What's the difference between cold brew and iced coffee, anyway? Here's what you need to know.
Cold brew Coffee vs. Iced Coffee
While cold brew is cold coffee, it's definitely not iced coffee. One isn't "better" than the other, but they're made differently and definitely have distinct tastes. Here's what you need to know.
Cold brew is brewed using room temperature or cold water, and the water usually has direct contact with the coffee grounds between 12-24 hours. Once the coffee has finished steeping, the end product is a strong concentrate that can be mixed with water to make cold brew (usually it's about a 50:50 mix of coffee concentrate to water, but it depends how strong you like your coffee). Because there's no hot water involved in the brewing process, cold brew is generally less acidic, has more body, and is a bit more mellow tasting. (RELATED: How to Make Cold Brew in a French Press)
When restaurants first started serving iced coffee,they simply poured hot coffee over ice. The end product tasted too diluted, so most people have moved away from that process and started making a double batch (by using double the amount of coffee grounds in their coffee maker), letting it cool, and then pouring it over ice. To make your brew taste even stronger, you can take a pot of cool coffee and pour it into an ice cube tray and freeze it. The next day, pour hot coffee over your coffee ice cubes and voila!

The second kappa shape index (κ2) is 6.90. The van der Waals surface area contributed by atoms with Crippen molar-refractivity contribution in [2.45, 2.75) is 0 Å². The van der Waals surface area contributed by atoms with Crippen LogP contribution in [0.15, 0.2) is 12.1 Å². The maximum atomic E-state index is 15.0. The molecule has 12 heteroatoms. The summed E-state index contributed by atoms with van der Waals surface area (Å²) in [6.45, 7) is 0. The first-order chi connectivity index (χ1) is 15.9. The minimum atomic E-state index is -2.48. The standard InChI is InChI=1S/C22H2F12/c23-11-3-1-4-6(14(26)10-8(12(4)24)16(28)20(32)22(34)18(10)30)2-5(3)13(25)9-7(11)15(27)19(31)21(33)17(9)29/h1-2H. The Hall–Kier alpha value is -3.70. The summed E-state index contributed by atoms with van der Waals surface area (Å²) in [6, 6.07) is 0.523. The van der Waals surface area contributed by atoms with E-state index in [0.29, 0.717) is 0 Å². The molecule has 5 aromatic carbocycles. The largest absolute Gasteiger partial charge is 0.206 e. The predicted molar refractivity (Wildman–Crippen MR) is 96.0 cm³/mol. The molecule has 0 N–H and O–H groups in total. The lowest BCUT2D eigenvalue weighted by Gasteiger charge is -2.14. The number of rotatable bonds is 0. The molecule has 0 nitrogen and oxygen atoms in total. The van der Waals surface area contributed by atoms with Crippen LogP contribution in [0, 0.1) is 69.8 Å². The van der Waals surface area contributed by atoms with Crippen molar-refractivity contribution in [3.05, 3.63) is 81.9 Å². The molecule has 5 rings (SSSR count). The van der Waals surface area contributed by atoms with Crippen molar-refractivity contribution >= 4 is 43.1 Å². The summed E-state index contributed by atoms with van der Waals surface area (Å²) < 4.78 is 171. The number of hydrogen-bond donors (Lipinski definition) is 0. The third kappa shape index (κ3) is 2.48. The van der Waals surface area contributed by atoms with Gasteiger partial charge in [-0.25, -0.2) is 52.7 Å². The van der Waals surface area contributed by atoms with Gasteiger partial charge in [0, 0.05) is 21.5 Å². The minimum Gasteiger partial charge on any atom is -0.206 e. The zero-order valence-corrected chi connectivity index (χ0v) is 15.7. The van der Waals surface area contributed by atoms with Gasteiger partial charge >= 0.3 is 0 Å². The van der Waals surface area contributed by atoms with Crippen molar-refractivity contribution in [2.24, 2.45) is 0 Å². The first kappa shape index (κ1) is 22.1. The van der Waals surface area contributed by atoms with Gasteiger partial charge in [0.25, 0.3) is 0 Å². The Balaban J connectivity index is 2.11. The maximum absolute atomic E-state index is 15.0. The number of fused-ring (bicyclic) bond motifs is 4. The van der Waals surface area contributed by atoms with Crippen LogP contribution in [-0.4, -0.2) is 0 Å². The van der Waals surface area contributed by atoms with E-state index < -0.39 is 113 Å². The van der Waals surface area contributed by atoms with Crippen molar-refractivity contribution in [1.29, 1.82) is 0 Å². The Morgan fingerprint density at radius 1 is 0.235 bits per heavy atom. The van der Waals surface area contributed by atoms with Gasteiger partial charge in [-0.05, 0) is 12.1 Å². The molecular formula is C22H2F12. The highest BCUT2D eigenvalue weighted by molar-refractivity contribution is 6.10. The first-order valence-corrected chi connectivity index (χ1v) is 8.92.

If you need a cheat sheet to remember the differences between cold brew and iced coffee...
Cold brew- Made with cold water. Less acidic. Less bitter. Typically more expensive than iced coffee.
Iced coffee- Made with hot or room temperature water. More acidic and bitter. Cheaper than cold brew.